About half of Missouri is now required to adhere to 10-digit dialing to make local calls to accommodate a new phone number for the National Suicide Prevention Hotline.
The Federal Communications Commission (FCC) approved 988 as the nationwide shorthand number for the hotline last summer. Similar to the 911 system, the three-digit dialing option will allow callers to quickly connect with a certified listener beginning July 16, 2022.
“988 will save lives. Helping Americans in crisis connect to counselors trained in suicide prevention is one of the most important things we can do at the FCC,” former FCC Chairman Ajit Pai said last year. “Establishing this special purpose number will also highlight the urgency of addressing rising suicide rates in America and reduce the stigma too often associated with seeking assistance from suicide prevention and mental health services.”
With that national rule came a change for many phone customers: Local calls through seven-digit dialing will no longer be available for customers in area codes with a 988 prefix, requiring callers to input the full 10-digit phone number. Callers using seven-digit dialing after the transition will be met with a recorded message instructing them to try again using the area code.
The change affected customers using 314, 417, 660, and 816 area codes, including the St. Louis region and the western half of the state. More than 82 areas across 35 states were required to make the change.
Affected areas fully transitioned to 10-digit dialing on Oct. 24. The 10-digit dialing option became available in April for Missouri callers.
Beyond changes to callers’ dialing practices, multiple services in these areas needed to be reprogrammed to remain operational beyond the FCC’s deadline. Medical alert devices, fax machines, speed dialers, security systems, internet modems, medical monitoring devices, and more were adjusted to accommodate 10-digit dialing.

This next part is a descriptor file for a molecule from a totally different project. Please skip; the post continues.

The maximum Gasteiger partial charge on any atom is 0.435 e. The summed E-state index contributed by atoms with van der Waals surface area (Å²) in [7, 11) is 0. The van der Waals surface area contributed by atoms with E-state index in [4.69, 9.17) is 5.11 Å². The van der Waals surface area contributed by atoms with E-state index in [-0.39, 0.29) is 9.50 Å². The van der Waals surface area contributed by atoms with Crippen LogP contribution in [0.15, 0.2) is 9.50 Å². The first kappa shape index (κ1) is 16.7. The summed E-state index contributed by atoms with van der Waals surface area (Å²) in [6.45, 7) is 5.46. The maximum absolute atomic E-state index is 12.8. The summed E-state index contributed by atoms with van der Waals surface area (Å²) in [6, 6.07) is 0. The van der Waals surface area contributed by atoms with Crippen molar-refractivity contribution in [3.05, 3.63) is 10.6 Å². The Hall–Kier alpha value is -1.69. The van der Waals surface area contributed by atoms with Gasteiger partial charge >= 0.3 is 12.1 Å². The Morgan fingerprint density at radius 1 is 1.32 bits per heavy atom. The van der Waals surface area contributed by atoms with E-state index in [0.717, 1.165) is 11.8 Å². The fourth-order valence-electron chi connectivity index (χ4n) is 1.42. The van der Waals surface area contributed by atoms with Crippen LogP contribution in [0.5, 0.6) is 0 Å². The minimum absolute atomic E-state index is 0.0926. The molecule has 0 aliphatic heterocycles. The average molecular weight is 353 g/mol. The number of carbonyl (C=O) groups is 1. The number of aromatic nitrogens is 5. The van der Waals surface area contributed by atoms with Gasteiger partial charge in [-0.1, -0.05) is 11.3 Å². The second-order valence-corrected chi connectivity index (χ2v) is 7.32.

Missouri’s Public Service Commission (PSC) has encouraged individuals and businesses to update advertisements, stationery, websites, and any other location listing their contact information if necessary.
The PSC collaborated with the North American Numbering Plan (NANP) — a group that divides regions by their area codes and educates customers on dialing and services under the FCC — to inform customers of the change and ensure service providers met their deadlines. The NANP developed the timeline on the FCC’s behalf based on feedback from providers affected by the transition.
The PSC began preparing for the transition last December, ordering providers to submit transition plans and evaluate its impact on the industry.
Further changes to the system may be on the way in the coming years: The FCC is set to consider a text-to-988 option during its Nov. 18 meeting.
The National Suicide Prevention Lifeline is a hotline for individuals in crisis or for those looking to help someone else. To speak with a certified listener before July’s transition, call 1-800-273-8255 (TALK).
The Crisis Text Line is a texting service for emotional crisis support. To speak with a trained listener, text HELLO to 741741. It is free, available 24/7, and confidential.
Cameron Gerber studied journalism at Lincoln University. Prior to Lincoln, he earned an associate’s degree from State Fair Community College. Cameron is a native of Eldon, Missouri.
Contact Cameron at firstname.lastname@example.org.